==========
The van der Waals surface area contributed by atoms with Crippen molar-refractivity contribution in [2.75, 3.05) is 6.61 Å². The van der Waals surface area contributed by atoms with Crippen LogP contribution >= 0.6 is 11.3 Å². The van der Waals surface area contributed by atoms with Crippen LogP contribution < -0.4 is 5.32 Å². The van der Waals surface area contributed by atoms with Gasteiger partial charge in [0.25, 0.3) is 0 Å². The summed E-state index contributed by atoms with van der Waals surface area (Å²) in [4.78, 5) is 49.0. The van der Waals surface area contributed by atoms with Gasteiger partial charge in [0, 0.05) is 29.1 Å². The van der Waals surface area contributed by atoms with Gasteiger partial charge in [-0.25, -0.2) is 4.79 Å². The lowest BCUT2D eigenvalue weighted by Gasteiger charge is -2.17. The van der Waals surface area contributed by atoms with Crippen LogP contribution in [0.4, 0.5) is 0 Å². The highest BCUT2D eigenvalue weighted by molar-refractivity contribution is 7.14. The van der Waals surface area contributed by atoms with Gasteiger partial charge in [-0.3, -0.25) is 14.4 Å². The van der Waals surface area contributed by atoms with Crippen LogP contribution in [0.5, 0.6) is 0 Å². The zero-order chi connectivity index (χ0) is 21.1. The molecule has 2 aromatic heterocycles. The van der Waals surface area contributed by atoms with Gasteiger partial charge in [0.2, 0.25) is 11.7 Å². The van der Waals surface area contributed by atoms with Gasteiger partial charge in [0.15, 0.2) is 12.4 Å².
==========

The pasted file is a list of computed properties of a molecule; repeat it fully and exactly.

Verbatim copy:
The van der Waals surface area contributed by atoms with Crippen molar-refractivity contribution in [2.75, 3.05) is 6.61 Å². The van der Waals surface area contributed by atoms with Crippen LogP contribution >= 0.6 is 11.3 Å². The van der Waals surface area contributed by atoms with Crippen LogP contribution < -0.4 is 5.32 Å². The van der Waals surface area contributed by atoms with Gasteiger partial charge in [0.25, 0.3) is 0 Å². The summed E-state index contributed by atoms with van der Waals surface area (Å²) in [4.78, 5) is 49.0. The van der Waals surface area contributed by atoms with Gasteiger partial charge in [0, 0.05) is 29.1 Å². The van der Waals surface area contributed by atoms with Gasteiger partial charge in [-0.25, -0.2) is 4.79 Å². The lowest BCUT2D eigenvalue weighted by Gasteiger charge is -2.17. The van der Waals surface area contributed by atoms with Crippen LogP contribution in [0.4, 0.5) is 0 Å². The highest BCUT2D eigenvalue weighted by molar-refractivity contribution is 7.14. The van der Waals surface area contributed by atoms with Gasteiger partial charge in [-0.3, -0.25) is 14.4 Å². The van der Waals surface area contributed by atoms with Crippen LogP contribution in [0.5, 0.6) is 0 Å². The zero-order chi connectivity index (χ0) is 21.1. The molecule has 2 aromatic heterocycles. The van der Waals surface area contributed by atoms with Gasteiger partial charge in [0.2, 0.25) is 11.7 Å². The van der Waals surface area contributed by atoms with Gasteiger partial charge in [0.15, 0.2) is 12.4 Å².